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I have a project on my local computer and I want to run/debug a cppunit Test on a server (Debian). I created the .o files with Netbeans and set the permissions to executable.

drwxr-xr-x 2 myName myGroup   4096 18. Dec 08:40 .
drwxr-xr-x 3 myName myGroup   4096 18. Dec 08:40 ..
-rwxr-xr-x 1 myName myGroup 393488 18. Dec 08:40 SisyTestData.o
-rwxr-xr-x 1 myName myGroup   3127 18. Dec 08:40 SisyTestData.o.d
-rwxr-xr-x 1 myName myGroup  30016 18. Dec 08:40 SisyTestDataRunner.o
-rwxr-xr-x 1 myName myGroup    173 18. Dec 08:40 SisyTestDataRunner.o.d

If I try to run ./SisyTestDataRunner from the directory where it is locate I get

bash: ./SisyTestDataRunner: Datei oder Verzeichnis nicht gefunden

(means: File or Directory not found)

If I try to run ./SisyTestDataRunner.o I get

bash: ./SisyTestDataRunner.o: Kann die Datei nicht ausführen.

(means: Can not execute the file)

SisyTestDataRunner looks like the following:

#include <cppunit/BriefTestProgressListener.h>
#include <cppunit/CompilerOutputter.h>
#include <cppunit/extensions/TestFactoryRegistry.h>
#include <cppunit/TestResult.h>
#include <cppunit/TestResultCollector.h>
#include <cppunit/TestRunner.h>

int main() {
    // Create the event manager and test controller
    CPPUNIT_NS::TestResult controller;

    // Add a listener that colllects test result
    CPPUNIT_NS::TestResultCollector result;

    // Add a listener that print dots as test run.
    CPPUNIT_NS::BriefTestProgressListener progress;

    // Add the top suite to the test runner
    CPPUNIT_NS::TestRunner runner;

    // Print test in a compiler compatible format.
    CPPUNIT_NS::CompilerOutputter outputter(&result, CPPUNIT_NS::stdCOut());

    return result.wasSuccessful() ? 0 : 1;

The file SisyTestData contains one testcase that worked when I started it on my local computer (but it ran on the server).

Is it in general impossible to run a file created by netbeans from command line? Do I have to compile and link it directly on the server?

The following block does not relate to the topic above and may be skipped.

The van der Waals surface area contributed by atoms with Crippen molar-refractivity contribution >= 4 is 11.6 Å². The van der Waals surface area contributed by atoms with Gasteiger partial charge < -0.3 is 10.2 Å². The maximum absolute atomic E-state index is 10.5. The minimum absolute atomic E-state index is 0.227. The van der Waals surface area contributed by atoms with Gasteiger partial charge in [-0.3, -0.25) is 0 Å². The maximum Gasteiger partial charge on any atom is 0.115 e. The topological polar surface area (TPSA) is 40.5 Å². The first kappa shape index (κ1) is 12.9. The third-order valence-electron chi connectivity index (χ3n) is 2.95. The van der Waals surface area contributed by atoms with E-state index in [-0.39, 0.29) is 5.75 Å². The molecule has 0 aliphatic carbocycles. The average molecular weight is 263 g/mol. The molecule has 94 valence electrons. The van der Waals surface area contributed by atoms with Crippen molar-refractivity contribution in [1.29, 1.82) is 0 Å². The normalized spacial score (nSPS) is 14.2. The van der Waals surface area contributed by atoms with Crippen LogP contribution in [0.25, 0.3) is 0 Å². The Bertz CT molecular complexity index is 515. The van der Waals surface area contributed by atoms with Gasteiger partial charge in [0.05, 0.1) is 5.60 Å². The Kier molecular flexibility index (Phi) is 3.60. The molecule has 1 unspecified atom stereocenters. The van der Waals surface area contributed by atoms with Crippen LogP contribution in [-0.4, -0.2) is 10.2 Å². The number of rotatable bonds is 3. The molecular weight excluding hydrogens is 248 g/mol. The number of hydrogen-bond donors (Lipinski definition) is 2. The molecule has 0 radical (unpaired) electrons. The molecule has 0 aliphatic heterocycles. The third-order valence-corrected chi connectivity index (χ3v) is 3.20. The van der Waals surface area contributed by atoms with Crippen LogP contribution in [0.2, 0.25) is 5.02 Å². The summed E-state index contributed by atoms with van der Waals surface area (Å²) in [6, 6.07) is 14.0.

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I think your question basically is: why does Netbeans not generate an executable file ?. You can't execute object (.o) files in general. –  Andre Holzner Dec 18 '12 at 8:32
.o files are created by the compiler, but the linker still has to make them into an executable. –  Tony The Lion Dec 18 '12 at 8:32
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2 Answers

up vote 0 down vote accepted

Ok! go in steps.

  • 1) As other reviewers have commented already correctly, the object files are generated by the compiler so that the linker can relate code libraries and generated code, in addition to carrying out more operations.

For this I think you may link directly their object files in your remote machine in this mode:

 $ g++ -o mybin myobj.o

Note that the linker should be able to find all references to the library included in the project!

  • 2) Normally in a standard C++ Project in NetbeansIDE,after you build proyect, you can find the executable file in the folder "dist" example "dist/Debug/GNU-Linux-x86" This file is ready to run on local and remote machines based on linux.

  • 3) It's possible that your executable need some system library. This library in your local machine are correctly referenced, but not in your remote machine

To resolve this problem can help you the command,

 $ ldd mybin

You can view the entire process simplified in this screenshot:

You can view the entire process simplified in this screenshot:

  • 4) I would like to clarify another important point, the NetBeans IDE can be configured to use any compiler and any settings. Currently the most common versions of NetbeansIDE under Linux are configured by default to use GCC installed on your machine and this makes clear that the object files generated from NetbeansIDE, are the same that you would generate compiled directly from console.

Steps of compilation in NetBeans:

Steps of compilation in NetBeans:

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You don't run object files. Object files are used by the linker to create the actual executable file.

Creating a program from a set of source files in C++ (or C) is done in several steps:

  1. First the current source file is passed though the preprocessor. This is the program that handles things like #include.
  2. Then the actual compiler receives the preprocessed source, and creates an object file (e.g. SisyTestData.o).
  3. All object files, and possible external libraries, are used by the linker to create the final executable program.
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